Why a princess from Sharjah decided to invest in Mumbai-based Wegan Foods


After a B2C launch, Mumbai-based vegan food startup Wegan Foods plans to set up a B2B network with coffee shops, restaurants, hotels, and catering firms.

Most vegans face one vexing and common issue: explaining why they choose to be vegan. Questions that come their way routinely include – how can you survive without cheese and milk? What about chocolates?

While it is known to many that substitutes are available for these products, first-time vegans take some time to actually get the right products.

“When you turn vegan, it is challenging to explain to people why veganism,” attests Kinjal Darukhanawala, a vegan and the Founder of Wegan Foods, a food startup that makes vegan cheese for commercial purposes.

The food startup raised an undisclosed round of funding in June this year from Her Highness Sheikha Arwa Al Qassimi, a member of the royal family of Sharjah and Ras Al Khaimah.

A women-centric focus

So is Her Highness vegan? Kinjal says while it has been a common question, the princess isn’t vegan.

Explaining why she chose to invest in Wegan Foods even before the stores opened, Her Highness explains to YourStory:

“I have invested in Wegan Foods in my personal capacity. However, my decision to invest has been driven by two facts. Women empowerment is a cause I champion. When I came to know that Kinjal plans to have a 90 percent women workforce by hiring from organisations that groom and empower women from disadvantaged backgrounds, I was impressed. This is the biggest motivation for me. Further, this food startup will help people looking for healthy alternatives to eating.”

When Kinjal thought of starting Wegan Foods, she wanted to hire more women. Explaining the reasons, she says the culinary world is male-dominated.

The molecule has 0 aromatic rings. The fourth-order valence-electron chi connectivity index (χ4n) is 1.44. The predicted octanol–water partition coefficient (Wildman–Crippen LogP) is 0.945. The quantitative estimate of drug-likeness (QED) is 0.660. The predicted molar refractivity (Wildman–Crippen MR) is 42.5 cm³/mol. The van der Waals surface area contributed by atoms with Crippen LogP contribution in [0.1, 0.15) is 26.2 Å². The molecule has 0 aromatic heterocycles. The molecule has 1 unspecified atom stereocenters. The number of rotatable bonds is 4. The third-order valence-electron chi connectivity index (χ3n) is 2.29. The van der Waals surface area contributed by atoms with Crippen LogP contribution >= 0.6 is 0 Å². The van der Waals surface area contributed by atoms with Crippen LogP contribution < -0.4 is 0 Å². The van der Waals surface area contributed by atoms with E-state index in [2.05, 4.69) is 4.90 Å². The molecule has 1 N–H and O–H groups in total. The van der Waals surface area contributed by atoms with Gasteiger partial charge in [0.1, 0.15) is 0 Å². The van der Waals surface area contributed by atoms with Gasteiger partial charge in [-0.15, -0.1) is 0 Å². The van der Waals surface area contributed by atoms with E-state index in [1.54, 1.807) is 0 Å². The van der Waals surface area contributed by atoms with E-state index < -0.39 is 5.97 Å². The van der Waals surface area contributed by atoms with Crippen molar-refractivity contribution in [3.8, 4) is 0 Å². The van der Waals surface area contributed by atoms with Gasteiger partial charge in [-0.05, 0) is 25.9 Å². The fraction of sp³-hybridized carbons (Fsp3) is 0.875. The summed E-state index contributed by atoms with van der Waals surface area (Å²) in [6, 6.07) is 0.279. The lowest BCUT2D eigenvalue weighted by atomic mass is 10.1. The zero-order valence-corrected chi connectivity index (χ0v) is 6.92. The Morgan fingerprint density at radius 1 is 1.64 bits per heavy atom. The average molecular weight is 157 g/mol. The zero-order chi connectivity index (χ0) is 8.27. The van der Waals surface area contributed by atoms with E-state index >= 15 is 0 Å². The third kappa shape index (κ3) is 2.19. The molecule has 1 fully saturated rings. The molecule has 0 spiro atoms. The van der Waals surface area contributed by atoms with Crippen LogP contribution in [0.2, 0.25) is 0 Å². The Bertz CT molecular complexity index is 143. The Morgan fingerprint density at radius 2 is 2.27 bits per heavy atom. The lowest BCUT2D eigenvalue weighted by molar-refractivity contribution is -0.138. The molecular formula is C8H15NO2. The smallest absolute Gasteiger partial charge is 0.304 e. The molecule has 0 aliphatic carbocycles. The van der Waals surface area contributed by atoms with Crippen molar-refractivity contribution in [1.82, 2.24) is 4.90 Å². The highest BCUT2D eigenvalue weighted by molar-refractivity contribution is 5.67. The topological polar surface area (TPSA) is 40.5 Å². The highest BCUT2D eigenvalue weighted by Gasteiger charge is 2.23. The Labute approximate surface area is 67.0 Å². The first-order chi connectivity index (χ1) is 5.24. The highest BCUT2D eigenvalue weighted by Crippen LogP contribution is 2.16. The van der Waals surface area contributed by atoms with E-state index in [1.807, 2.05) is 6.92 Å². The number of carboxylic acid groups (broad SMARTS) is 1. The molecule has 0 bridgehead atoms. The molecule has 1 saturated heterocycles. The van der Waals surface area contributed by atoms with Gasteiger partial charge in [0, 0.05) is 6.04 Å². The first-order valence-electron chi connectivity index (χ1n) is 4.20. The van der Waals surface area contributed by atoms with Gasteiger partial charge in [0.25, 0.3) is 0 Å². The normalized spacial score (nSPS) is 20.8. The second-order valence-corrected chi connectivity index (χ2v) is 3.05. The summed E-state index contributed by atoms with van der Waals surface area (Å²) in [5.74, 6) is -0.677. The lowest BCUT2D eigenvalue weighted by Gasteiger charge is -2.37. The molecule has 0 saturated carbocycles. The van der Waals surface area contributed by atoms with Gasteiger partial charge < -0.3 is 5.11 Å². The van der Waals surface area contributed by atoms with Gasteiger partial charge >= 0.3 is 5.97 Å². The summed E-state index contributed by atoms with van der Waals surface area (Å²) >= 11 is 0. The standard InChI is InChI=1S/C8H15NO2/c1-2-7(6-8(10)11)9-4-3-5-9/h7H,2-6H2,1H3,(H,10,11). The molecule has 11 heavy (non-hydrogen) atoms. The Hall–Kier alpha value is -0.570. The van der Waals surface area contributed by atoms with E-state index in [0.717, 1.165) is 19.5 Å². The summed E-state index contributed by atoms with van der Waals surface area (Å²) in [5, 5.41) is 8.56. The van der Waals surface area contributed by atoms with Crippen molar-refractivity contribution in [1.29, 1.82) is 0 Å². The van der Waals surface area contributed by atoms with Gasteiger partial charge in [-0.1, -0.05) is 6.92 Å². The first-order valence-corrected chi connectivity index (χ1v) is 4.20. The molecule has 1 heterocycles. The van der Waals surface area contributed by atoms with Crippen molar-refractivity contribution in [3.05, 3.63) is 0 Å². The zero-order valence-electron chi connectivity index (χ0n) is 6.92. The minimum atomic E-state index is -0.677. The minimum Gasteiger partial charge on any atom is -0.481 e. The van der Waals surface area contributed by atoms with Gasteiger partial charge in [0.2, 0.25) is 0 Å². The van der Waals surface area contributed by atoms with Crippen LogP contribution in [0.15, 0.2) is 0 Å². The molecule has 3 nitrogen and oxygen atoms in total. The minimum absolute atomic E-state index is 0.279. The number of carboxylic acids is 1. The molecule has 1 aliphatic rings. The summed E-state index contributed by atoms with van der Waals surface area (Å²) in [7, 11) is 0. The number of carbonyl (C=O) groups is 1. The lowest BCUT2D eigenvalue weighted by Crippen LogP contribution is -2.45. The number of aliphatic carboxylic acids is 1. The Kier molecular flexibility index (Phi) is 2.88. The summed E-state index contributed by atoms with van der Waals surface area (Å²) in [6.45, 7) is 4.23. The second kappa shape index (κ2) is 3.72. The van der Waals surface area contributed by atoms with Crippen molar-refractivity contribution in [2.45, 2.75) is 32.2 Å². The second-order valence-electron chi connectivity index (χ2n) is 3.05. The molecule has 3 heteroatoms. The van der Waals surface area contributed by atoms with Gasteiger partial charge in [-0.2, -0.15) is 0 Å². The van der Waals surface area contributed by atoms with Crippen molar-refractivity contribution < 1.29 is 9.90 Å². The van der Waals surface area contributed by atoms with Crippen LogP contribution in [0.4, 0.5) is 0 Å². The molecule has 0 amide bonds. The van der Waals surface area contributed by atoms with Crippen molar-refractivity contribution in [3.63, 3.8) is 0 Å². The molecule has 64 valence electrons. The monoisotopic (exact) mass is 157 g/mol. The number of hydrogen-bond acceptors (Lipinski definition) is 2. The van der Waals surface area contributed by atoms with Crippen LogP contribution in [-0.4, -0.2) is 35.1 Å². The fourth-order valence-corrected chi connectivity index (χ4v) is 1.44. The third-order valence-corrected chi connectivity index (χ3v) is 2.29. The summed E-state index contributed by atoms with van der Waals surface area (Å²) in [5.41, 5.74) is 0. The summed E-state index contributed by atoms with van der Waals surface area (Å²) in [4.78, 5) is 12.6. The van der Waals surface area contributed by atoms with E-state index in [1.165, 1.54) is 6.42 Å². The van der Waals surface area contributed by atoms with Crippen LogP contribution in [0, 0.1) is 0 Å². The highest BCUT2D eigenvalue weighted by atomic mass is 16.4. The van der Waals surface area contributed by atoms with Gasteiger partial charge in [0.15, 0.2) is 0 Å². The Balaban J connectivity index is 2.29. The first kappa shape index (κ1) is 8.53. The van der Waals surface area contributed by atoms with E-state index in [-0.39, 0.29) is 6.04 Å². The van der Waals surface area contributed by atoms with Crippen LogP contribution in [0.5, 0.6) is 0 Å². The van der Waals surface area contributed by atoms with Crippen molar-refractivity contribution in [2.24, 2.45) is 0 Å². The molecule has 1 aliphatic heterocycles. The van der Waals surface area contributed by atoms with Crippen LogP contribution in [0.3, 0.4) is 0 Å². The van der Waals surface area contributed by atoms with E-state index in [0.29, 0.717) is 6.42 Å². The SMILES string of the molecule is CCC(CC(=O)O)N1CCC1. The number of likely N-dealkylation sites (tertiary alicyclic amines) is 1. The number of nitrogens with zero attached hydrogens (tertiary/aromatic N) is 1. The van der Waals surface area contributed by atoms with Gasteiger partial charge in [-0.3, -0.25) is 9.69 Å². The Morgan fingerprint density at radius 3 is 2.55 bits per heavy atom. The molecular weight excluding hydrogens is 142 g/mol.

“There are many women out there, and I wanted to give them an opportunity to make a mark even in the culinary world,” Kinjal says.

Kinjal Darukhanawala with her team

Bringing women to the forefront

While the process of making different kinds of cheese was going on, Kinjal began hiring as well. She got in touch with an HR agency that generally hires for restaurants and caterers. They, in turn, reached out to NGOs that work to empower women from impoverished backgrounds and help them get back into the workforce.

Sheikha Arwa Al Qassimi adds that even though about 50 percent of the world’s population consists of women, unfortunately, most of them are denied basic rights such as education, freedom of speech, voting power and even an independent identity.

“According to the United Nations, two-thirds of the 774 million adult illiterates worldwide are women – the same proportion for the past 20 years and across most regions. Simply put, women and girls are the most potentially capable untapped resource on the face of the earth. This is why we need women empowerment. That’s also why the Gender Equality goal of the United Nations Millennium Development Goals is so important,” she says.

For Kinjal, the journey began when she was pregnant with her daughter and had decided to take a sabbatical. After working for over six years on her digital marketing company with her husband, Kinjal had taken a sabbatical for a year-and-a-half. It was during this time that she turned to veganism.

Building her own brand

After watching several documentaries, Kinjal realised that being vegetarian wasn’t enough. And in the process of turning vegan, Kinjal ended up researching different products and services and realised that there was an ecosystem.